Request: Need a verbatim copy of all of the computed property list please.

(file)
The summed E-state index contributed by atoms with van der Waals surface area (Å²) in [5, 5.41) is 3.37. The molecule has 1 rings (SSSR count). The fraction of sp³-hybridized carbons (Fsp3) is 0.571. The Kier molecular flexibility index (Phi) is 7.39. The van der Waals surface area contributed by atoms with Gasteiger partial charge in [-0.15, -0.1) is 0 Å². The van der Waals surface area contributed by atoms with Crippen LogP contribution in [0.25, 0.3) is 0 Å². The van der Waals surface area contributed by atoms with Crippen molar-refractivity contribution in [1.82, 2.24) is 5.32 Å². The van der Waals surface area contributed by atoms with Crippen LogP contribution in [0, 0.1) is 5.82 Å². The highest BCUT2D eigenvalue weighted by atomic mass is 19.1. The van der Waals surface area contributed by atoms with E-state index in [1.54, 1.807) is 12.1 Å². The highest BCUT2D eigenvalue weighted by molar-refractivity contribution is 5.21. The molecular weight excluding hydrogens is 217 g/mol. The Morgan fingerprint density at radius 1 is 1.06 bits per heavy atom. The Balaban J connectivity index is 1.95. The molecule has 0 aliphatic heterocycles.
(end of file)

The summed E-state index contributed by atoms with van der Waals surface area (Å²) in [5, 5.41) is 3.37. The molecule has 1 rings (SSSR count). The fraction of sp³-hybridized carbons (Fsp3) is 0.571. The Kier molecular flexibility index (Phi) is 7.39. The van der Waals surface area contributed by atoms with Gasteiger partial charge in [-0.15, -0.1) is 0 Å². The van der Waals surface area contributed by atoms with Crippen LogP contribution in [0.25, 0.3) is 0 Å². The van der Waals surface area contributed by atoms with Crippen molar-refractivity contribution in [1.82, 2.24) is 5.32 Å². The van der Waals surface area contributed by atoms with Crippen LogP contribution in [0, 0.1) is 5.82 Å². The highest BCUT2D eigenvalue weighted by atomic mass is 19.1. The van der Waals surface area contributed by atoms with E-state index in [1.54, 1.807) is 12.1 Å². The highest BCUT2D eigenvalue weighted by molar-refractivity contribution is 5.21. The molecular weight excluding hydrogens is 217 g/mol. The Morgan fingerprint density at radius 1 is 1.06 bits per heavy atom. The Balaban J connectivity index is 1.95. The molecule has 0 aliphatic heterocycles.